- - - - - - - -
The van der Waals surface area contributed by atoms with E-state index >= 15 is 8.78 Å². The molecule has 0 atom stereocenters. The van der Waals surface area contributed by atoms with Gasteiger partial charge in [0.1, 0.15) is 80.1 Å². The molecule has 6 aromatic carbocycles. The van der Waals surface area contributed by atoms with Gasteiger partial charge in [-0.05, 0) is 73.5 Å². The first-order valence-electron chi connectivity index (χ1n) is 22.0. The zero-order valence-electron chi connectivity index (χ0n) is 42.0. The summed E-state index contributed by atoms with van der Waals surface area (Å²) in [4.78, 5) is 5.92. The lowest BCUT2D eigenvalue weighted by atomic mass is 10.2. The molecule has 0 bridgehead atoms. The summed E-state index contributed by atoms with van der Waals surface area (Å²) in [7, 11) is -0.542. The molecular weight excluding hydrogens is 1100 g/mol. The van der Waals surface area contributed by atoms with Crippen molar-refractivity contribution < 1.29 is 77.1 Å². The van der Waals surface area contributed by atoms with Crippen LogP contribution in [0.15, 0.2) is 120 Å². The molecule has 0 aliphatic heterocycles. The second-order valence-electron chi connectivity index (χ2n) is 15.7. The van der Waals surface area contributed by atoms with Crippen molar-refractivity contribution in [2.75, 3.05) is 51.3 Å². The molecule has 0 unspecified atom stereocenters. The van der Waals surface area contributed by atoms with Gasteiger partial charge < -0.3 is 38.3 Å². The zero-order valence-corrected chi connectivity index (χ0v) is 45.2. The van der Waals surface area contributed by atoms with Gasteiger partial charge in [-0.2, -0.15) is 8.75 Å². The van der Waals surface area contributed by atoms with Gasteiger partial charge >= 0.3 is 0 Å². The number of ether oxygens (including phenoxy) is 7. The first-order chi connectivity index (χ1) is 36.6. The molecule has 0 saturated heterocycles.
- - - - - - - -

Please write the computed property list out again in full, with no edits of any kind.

The van der Waals surface area contributed by atoms with E-state index >= 15 is 8.78 Å². The molecule has 0 atom stereocenters. The van der Waals surface area contributed by atoms with Gasteiger partial charge in [0.1, 0.15) is 80.1 Å². The molecule has 6 aromatic carbocycles. The van der Waals surface area contributed by atoms with Gasteiger partial charge in [-0.05, 0) is 73.5 Å². The first-order valence-electron chi connectivity index (χ1n) is 22.0. The zero-order valence-electron chi connectivity index (χ0n) is 42.0. The summed E-state index contributed by atoms with van der Waals surface area (Å²) in [4.78, 5) is 5.92. The lowest BCUT2D eigenvalue weighted by atomic mass is 10.2. The molecule has 0 bridgehead atoms. The summed E-state index contributed by atoms with van der Waals surface area (Å²) in [7, 11) is -0.542. The molecular weight excluding hydrogens is 1100 g/mol. The van der Waals surface area contributed by atoms with Crippen molar-refractivity contribution < 1.29 is 77.1 Å². The van der Waals surface area contributed by atoms with Crippen LogP contribution in [0.15, 0.2) is 120 Å². The molecule has 0 aliphatic heterocycles. The second-order valence-electron chi connectivity index (χ2n) is 15.7. The van der Waals surface area contributed by atoms with Crippen molar-refractivity contribution in [2.75, 3.05) is 51.3 Å². The molecule has 0 unspecified atom stereocenters. The van der Waals surface area contributed by atoms with Gasteiger partial charge < -0.3 is 38.3 Å². The zero-order valence-corrected chi connectivity index (χ0v) is 45.2. The van der Waals surface area contributed by atoms with Gasteiger partial charge in [-0.2, -0.15) is 8.75 Å². The van der Waals surface area contributed by atoms with Gasteiger partial charge >= 0.3 is 0 Å². The number of ether oxygens (including phenoxy) is 7. The first-order chi connectivity index (χ1) is 36.6. The molecule has 0 saturated heterocycles.